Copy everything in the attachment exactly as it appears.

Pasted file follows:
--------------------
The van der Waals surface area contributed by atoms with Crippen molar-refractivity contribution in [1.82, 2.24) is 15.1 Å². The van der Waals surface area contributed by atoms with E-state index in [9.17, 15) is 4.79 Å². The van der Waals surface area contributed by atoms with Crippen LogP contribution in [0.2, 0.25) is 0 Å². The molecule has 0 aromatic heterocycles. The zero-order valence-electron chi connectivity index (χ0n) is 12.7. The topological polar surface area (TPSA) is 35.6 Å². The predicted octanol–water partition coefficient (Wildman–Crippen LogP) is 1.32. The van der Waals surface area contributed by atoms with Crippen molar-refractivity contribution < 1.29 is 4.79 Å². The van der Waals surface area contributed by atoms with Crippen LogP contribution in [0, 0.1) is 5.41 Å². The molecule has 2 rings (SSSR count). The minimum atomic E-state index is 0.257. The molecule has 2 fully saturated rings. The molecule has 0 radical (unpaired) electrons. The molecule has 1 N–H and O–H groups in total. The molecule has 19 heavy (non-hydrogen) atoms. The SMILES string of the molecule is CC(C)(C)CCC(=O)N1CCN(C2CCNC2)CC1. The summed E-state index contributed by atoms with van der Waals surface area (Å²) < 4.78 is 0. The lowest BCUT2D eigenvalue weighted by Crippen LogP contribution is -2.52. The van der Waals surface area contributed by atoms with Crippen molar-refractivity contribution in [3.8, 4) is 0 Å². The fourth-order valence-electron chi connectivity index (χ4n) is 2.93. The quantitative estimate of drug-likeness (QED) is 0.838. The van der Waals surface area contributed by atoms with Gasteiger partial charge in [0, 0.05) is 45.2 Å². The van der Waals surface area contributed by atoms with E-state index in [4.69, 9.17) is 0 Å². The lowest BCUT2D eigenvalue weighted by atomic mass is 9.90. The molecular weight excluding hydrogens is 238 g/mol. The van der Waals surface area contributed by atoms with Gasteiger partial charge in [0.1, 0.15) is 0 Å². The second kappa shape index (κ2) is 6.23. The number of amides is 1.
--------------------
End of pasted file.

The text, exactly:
The van der Waals surface area contributed by atoms with Crippen molar-refractivity contribution in [1.82, 2.24) is 15.1 Å². The van der Waals surface area contributed by atoms with E-state index in [9.17, 15) is 4.79 Å². The van der Waals surface area contributed by atoms with Crippen LogP contribution in [0.2, 0.25) is 0 Å². The molecule has 0 aromatic heterocycles. The zero-order valence-electron chi connectivity index (χ0n) is 12.7. The topological polar surface area (TPSA) is 35.6 Å². The predicted octanol–water partition coefficient (Wildman–Crippen LogP) is 1.32. The van der Waals surface area contributed by atoms with Crippen molar-refractivity contribution < 1.29 is 4.79 Å². The van der Waals surface area contributed by atoms with Crippen LogP contribution in [0, 0.1) is 5.41 Å². The molecule has 2 rings (SSSR count). The minimum atomic E-state index is 0.257. The molecule has 2 fully saturated rings. The molecule has 0 radical (unpaired) electrons. The molecule has 1 N–H and O–H groups in total. The molecule has 19 heavy (non-hydrogen) atoms. The SMILES string of the molecule is CC(C)(C)CCC(=O)N1CCN(C2CCNC2)CC1. The summed E-state index contributed by atoms with van der Waals surface area (Å²) < 4.78 is 0. The lowest BCUT2D eigenvalue weighted by Crippen LogP contribution is -2.52. The van der Waals surface area contributed by atoms with Crippen molar-refractivity contribution in [3.8, 4) is 0 Å². The fourth-order valence-electron chi connectivity index (χ4n) is 2.93. The quantitative estimate of drug-likeness (QED) is 0.838. The van der Waals surface area contributed by atoms with Gasteiger partial charge in [0, 0.05) is 45.2 Å². The van der Waals surface area contributed by atoms with E-state index in [4.69, 9.17) is 0 Å². The lowest BCUT2D eigenvalue weighted by atomic mass is 9.90. The molecular weight excluding hydrogens is 238 g/mol. The van der Waals surface area contributed by atoms with Gasteiger partial charge in [0.1, 0.15) is 0 Å². The second kappa shape index (κ2) is 6.23. The number of amides is 1.